Vest carrier’s front with pouches for radio and gear. Photos Jeff Chudwin
Wiley-X protective lenses could save your eyes from a 12-gauge 6 birdshot at 25 feet. Photos Jeff Chudwin
FEATURED IN TACTICS AND WEAPONS
An armed robber is attempting to escape on foot while K-9 and patrol officers jump out of their vehicles to search the residential area. Outside there’s a below-zero windchill, and the officers are wearing nothing but their uniforms—no gloves or caps.
In another incident, a deputy responding to a domestic call isn’t wearing his body armor. His partner, after hearing that there’s an armed family member involved, shouts at him to go back to his squad car and put it on. The deputy does so and as he’s returning to the area of the house, he’s ambushed by the offender and shot twice. Although he’s wounded, the armor saves his life.
As both these examples show, during an emergency response, all the equipment stored in your vehicle or packed in a go-bag is of no use if it’s not worn, attached to you or within arm’s reach. Whether it’s clothing, body armor, firearms, flashlights or other gear—the everyday, all-day aspect of what we wear and how we carry the tools of our profession must be considered.
It may all sound simple and obvious, but that’s the point. None of this is
difficult—it just takes some effort to make good choices. What do we need to carry every day to ensure the best outcomes and to remain operational and successful? Let’s start with clothing.
Protect Your Feet
Good socks and durable boots are vital. You work on your feet for long hours and in some of the worst conditions: heat, cold, rain and ice. Buy good socks and boots. If you’re wearing cotton socks with holes in the toes and zero cushioning, spend a few dollars to get the type that’s designed for long-term use. You don’t have to romp through streams. Sweat is enough to render lesser quality socks ineffectual. A dollar a pair may seem like a bargain, but your feet will tell you otherwise.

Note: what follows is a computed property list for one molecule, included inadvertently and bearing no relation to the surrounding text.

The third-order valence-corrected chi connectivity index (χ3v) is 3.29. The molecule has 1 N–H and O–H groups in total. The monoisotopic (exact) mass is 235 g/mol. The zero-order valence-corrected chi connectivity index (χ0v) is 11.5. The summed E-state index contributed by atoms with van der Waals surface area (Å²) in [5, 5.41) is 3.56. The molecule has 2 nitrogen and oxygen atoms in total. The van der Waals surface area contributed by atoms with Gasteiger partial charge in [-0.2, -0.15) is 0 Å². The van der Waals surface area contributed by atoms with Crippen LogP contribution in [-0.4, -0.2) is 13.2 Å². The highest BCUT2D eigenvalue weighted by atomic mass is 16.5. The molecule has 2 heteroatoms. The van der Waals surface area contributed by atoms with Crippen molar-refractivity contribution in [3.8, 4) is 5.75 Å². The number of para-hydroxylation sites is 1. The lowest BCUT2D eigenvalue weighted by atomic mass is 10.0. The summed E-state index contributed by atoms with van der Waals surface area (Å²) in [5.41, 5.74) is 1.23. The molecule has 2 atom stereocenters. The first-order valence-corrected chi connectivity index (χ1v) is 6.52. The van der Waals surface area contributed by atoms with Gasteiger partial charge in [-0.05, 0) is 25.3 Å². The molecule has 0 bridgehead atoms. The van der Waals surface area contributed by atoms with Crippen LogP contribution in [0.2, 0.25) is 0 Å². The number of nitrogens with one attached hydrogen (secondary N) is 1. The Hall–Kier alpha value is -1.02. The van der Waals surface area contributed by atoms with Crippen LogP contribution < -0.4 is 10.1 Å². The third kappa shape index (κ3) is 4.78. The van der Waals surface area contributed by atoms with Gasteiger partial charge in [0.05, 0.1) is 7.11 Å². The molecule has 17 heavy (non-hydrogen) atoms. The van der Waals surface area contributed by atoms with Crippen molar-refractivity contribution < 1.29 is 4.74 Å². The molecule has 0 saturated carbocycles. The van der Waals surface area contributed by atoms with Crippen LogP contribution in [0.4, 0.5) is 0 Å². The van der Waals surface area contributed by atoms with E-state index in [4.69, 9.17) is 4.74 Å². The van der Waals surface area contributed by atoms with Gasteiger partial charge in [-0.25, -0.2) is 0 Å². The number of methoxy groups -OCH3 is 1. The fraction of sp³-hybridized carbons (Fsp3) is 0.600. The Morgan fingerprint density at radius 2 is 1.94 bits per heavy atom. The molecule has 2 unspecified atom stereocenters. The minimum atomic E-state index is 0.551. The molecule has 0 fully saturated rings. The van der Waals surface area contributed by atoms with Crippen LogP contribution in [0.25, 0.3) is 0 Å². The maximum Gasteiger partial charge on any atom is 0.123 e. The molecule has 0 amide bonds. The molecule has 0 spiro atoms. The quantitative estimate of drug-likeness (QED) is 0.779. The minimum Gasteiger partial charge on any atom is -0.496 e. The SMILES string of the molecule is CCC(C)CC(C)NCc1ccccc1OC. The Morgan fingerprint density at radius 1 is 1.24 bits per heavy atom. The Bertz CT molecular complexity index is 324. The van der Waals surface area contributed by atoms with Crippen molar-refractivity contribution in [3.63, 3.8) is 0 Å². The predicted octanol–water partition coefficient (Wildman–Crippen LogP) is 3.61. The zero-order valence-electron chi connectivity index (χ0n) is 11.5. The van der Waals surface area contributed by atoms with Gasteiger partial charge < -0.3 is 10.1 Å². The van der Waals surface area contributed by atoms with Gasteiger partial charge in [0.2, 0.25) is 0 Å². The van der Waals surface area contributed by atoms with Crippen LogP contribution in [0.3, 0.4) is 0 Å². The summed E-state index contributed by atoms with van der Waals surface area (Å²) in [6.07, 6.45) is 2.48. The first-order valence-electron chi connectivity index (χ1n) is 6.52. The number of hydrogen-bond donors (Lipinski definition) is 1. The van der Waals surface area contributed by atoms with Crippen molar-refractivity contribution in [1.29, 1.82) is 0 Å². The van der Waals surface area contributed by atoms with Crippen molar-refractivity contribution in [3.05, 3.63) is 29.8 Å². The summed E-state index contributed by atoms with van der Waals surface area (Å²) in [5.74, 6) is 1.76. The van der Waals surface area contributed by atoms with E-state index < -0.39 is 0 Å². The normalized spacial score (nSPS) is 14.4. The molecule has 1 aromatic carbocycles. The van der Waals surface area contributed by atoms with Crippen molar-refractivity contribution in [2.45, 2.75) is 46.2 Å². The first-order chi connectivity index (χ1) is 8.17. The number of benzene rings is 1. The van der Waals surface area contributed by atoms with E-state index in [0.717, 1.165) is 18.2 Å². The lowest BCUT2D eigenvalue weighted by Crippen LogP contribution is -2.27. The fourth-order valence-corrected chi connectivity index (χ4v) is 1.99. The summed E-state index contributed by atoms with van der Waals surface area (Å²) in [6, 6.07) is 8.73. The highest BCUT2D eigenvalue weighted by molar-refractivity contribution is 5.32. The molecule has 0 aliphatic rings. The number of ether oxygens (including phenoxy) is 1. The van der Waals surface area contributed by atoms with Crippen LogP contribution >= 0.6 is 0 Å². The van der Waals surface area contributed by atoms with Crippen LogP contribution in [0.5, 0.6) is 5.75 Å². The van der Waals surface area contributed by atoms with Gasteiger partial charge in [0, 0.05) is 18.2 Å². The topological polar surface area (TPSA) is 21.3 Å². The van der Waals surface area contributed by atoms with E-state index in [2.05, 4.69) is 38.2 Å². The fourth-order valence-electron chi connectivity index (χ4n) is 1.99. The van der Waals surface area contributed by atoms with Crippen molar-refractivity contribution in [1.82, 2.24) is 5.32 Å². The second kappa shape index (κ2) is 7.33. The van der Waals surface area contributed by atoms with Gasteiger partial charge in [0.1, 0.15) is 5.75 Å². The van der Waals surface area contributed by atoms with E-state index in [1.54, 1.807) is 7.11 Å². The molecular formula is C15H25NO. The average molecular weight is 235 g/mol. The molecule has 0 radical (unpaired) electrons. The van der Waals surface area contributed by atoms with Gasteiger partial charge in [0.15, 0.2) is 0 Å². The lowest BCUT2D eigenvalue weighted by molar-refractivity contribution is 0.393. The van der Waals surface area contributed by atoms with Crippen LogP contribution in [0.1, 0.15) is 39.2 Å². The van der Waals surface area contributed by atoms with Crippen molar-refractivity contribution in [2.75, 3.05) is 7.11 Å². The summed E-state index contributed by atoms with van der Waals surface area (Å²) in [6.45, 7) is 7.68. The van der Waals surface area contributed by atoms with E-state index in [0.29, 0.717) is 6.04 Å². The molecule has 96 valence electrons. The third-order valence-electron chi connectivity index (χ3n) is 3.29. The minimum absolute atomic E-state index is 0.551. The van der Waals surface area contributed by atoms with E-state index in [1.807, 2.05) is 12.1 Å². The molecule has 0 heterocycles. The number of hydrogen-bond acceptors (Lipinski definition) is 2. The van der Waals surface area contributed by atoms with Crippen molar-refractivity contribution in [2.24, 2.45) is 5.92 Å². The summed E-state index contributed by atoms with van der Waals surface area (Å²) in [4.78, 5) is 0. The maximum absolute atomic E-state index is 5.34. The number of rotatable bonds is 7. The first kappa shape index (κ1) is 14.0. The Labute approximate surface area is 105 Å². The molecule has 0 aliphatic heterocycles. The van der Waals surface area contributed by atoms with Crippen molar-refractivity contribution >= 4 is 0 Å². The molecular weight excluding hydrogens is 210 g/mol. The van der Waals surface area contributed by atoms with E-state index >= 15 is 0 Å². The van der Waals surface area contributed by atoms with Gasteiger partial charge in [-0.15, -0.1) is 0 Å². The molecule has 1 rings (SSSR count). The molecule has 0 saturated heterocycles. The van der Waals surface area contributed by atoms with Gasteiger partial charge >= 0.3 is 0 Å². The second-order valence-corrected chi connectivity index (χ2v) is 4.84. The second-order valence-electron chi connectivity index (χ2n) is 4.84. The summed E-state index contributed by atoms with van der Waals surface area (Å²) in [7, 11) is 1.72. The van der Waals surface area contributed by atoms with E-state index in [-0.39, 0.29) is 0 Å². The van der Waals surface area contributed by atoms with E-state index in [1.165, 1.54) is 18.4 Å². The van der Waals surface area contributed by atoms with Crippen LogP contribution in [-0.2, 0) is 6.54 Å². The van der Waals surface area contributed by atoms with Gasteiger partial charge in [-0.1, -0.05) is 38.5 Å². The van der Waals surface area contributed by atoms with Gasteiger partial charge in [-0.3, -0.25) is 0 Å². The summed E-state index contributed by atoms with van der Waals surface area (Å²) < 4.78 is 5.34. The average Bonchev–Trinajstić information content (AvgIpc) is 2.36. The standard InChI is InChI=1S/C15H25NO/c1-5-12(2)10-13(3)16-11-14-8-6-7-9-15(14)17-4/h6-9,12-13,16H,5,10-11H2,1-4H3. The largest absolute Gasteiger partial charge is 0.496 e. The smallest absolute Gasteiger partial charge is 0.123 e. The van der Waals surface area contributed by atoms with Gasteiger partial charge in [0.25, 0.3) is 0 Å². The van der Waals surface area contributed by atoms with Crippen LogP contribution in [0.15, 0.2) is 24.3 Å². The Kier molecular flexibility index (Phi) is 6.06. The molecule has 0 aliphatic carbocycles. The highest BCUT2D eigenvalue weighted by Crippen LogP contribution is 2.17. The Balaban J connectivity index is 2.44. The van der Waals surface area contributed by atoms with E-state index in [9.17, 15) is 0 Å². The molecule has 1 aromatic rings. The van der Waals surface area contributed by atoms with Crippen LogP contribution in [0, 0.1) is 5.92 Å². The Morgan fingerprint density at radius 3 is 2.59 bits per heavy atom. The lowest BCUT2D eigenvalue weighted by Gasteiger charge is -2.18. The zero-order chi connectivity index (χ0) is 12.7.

At the IACP vendor show this past October, Magnum Boots was showing their new line of duty-type socks. The reps detailed the design features, such as cushioning the foot in impact areas and moisture-wicking blended material that make these durable, protective foot covers. I intend to get a pair for each of my officers to test.
I’ve always worn boots on duty, except when I’m wearing my dress uniform. Ankle support is vital. Years ago, my boots saved me from injury when I stepped into a pot hole while running to make an assist. My ankle started to turn but the old-style paratroop boots we wore back then stopped the foot roll and likely prevented a broken bone. Those old boots were the best we had then, but today’s market is filled with excellent lightweight, durable products. You can search the Internet to read reviews by working street officers before you put down your money. Some of the top manufacturers also offer money-back guarantees.
Uniforms Make a Statement
What you wear says a lot about you. A uniform is the foundation of the police officer—it’s important for identification, appearance and protection. A professional appearance is important to the citizens we serve and the criminals we encounter. They’re analyzing the way you present yourself from the first impression, and a professional appearance means a prepared officer. I understand that some agencies don’t permit side pockets, but years ago, we didn’t carry anything other than revolvers or shotguns. Times have changed and, respectfully, so should we. We need a support system for all the gear needed today.
There have been big advances in clothing for police. The blended materials allow us to have both hot- and cold-weather shirts and pants. These new material combinations withstand the rough conditions we often find ourselves in while on duty. For me, the Spiewak brand shirts are a favorite. They’re as soft as cotton but hold up very well to everyday use.
The use of cotton shirts beneath our uniform top is over. Yes, cotton is very comfortable. But it also holds moisture against your skin and puts you at risk in both hot and cold weather. T-shirts made by Under Armour and other manufacturers have become common wear in sports and law enforcement. These special blend T-shirts wick moisture away from the body, protecting you in all conditions. Some have anti-bacterial properties that reduce odor.